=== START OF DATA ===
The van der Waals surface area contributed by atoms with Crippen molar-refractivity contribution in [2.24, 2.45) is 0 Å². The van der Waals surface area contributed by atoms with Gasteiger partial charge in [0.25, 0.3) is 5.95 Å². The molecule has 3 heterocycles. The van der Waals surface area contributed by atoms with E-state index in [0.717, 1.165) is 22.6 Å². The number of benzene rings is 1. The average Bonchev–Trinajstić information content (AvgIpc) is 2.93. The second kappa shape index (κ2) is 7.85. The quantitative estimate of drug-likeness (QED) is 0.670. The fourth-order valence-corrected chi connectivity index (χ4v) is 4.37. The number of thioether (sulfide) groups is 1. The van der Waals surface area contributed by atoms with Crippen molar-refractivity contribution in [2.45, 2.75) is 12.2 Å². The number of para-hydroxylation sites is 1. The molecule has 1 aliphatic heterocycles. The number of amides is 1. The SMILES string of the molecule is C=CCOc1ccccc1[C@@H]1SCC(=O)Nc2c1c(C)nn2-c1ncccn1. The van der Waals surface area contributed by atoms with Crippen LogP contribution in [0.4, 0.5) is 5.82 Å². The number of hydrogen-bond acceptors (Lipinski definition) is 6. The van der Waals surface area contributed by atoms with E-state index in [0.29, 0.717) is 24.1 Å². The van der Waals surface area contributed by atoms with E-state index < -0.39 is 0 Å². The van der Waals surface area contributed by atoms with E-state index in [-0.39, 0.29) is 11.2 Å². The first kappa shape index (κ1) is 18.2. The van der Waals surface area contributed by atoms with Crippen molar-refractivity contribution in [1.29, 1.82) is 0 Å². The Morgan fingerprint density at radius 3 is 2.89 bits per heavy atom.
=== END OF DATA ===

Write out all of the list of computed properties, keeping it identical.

The van der Waals surface area contributed by atoms with Crippen molar-refractivity contribution in [2.24, 2.45) is 0 Å². The van der Waals surface area contributed by atoms with Gasteiger partial charge in [0.25, 0.3) is 5.95 Å². The molecule has 3 heterocycles. The van der Waals surface area contributed by atoms with E-state index in [0.717, 1.165) is 22.6 Å². The number of benzene rings is 1. The average Bonchev–Trinajstić information content (AvgIpc) is 2.93. The second kappa shape index (κ2) is 7.85. The quantitative estimate of drug-likeness (QED) is 0.670. The fourth-order valence-corrected chi connectivity index (χ4v) is 4.37. The number of thioether (sulfide) groups is 1. The van der Waals surface area contributed by atoms with Crippen molar-refractivity contribution in [2.45, 2.75) is 12.2 Å². The number of para-hydroxylation sites is 1. The molecule has 1 aliphatic heterocycles. The number of amides is 1. The SMILES string of the molecule is C=CCOc1ccccc1[C@@H]1SCC(=O)Nc2c1c(C)nn2-c1ncccn1. The van der Waals surface area contributed by atoms with Crippen LogP contribution in [0.4, 0.5) is 5.82 Å². The number of hydrogen-bond acceptors (Lipinski definition) is 6. The van der Waals surface area contributed by atoms with E-state index in [0.29, 0.717) is 24.1 Å². The van der Waals surface area contributed by atoms with E-state index < -0.39 is 0 Å². The van der Waals surface area contributed by atoms with E-state index in [-0.39, 0.29) is 11.2 Å². The first kappa shape index (κ1) is 18.2. The van der Waals surface area contributed by atoms with Crippen molar-refractivity contribution in [1.29, 1.82) is 0 Å². The Morgan fingerprint density at radius 3 is 2.89 bits per heavy atom.